2011 Daytona 500

February 22nd, 2011

Hello Everyone –

Daytona Speedweeks are finally over. We definitely deserved better than a 19th-place finish on Sunday, but that’s the way it goes. You win some, you lose some. We had a good day with our NAPA Toyota until the final 20 laps or so. We got turned around sideways and it forced me down pit road. It cost us the lead draft. It appeared the caution saved us, but then we got tangled up in a wreck. I think what happened was I drove off of Turn 2 and ran right up against the wall. I am not totally sure what caused the chain of events, but my old buddy Ryan Newman came up and just slammed me into the fence. He told me after the race that it got four or five wide and I was just the guy caught up on the right side. Everybody tried to come up and I was sitting there as far up as I could go. They just ran out of room. We were just in the wrong place at the wrong time. This kind of situation happens all the time in restrictor-plate racing. You run hard all day and you never know what the outcome is going to be.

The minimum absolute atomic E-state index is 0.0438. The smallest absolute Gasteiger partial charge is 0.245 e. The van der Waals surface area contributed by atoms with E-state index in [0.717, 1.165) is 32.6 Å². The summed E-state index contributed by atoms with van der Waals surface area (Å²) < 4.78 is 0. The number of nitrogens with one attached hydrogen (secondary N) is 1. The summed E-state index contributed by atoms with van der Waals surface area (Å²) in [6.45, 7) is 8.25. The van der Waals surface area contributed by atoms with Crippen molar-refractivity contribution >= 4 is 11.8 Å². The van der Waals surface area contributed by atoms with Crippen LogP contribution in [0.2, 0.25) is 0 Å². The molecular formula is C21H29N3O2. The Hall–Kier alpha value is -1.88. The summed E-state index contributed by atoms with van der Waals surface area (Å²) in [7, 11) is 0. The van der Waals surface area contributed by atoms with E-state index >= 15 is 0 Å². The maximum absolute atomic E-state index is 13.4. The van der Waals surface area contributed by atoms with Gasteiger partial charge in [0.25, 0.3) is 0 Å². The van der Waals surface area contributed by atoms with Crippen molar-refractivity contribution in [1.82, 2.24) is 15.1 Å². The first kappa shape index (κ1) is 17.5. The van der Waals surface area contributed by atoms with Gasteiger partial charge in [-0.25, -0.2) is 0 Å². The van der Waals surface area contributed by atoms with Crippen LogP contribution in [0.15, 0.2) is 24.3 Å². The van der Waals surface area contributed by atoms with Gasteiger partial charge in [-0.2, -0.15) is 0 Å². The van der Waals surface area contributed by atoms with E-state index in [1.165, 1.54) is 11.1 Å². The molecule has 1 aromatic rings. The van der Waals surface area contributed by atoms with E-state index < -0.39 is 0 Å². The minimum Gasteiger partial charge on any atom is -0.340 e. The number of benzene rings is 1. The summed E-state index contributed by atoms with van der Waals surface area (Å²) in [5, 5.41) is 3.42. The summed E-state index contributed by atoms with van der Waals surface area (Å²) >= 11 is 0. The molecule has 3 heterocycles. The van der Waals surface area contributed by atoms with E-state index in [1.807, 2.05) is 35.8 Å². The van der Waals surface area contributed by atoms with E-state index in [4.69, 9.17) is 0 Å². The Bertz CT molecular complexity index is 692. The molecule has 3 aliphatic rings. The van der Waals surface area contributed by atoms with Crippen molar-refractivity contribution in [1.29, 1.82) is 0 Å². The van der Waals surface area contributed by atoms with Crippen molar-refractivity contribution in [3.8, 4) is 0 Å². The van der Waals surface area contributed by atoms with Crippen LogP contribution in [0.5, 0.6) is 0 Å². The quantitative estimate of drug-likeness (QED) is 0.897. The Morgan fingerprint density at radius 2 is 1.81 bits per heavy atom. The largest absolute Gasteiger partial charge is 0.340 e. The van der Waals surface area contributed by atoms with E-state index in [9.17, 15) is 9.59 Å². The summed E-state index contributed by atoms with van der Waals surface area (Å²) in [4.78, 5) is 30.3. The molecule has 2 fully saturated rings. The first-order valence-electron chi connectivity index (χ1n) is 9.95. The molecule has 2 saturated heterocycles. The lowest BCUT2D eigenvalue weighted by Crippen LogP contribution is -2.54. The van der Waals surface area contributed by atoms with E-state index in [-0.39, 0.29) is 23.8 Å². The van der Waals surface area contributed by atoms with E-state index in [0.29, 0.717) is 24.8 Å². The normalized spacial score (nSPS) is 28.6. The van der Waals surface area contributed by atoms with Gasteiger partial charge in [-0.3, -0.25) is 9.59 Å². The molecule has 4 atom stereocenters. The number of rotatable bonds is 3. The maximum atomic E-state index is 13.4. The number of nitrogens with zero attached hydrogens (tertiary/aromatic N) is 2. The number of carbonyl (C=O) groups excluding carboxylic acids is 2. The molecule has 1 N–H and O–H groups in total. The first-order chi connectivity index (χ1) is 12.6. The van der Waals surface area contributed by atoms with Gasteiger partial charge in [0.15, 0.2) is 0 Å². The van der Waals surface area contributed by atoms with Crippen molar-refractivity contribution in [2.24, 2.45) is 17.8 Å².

We ran the first part of our race rather conservatively and it kept us out of the wrecks. We took care of our stuff. When it was time to go, I was able to hook up with a couple of good cars. We led some laps. I am proud of my NAPA AUTO PARTS team and the car they were able to give me. It was definitely capable of finishing up front. It just didn’t work out in the end so we left Daytona 18th in points and we’re not in as big of a hole as some people. In my opinion, the real race starts this weekend in Phoenix. We put a lot of preparation into our short-track program during the off-season with testing, so Sunday will be a good gauge to see where we actually stack up. It’s been a good track for me over the years. We had a pretty decent run last fall so I think we’ll be even better on Sunday.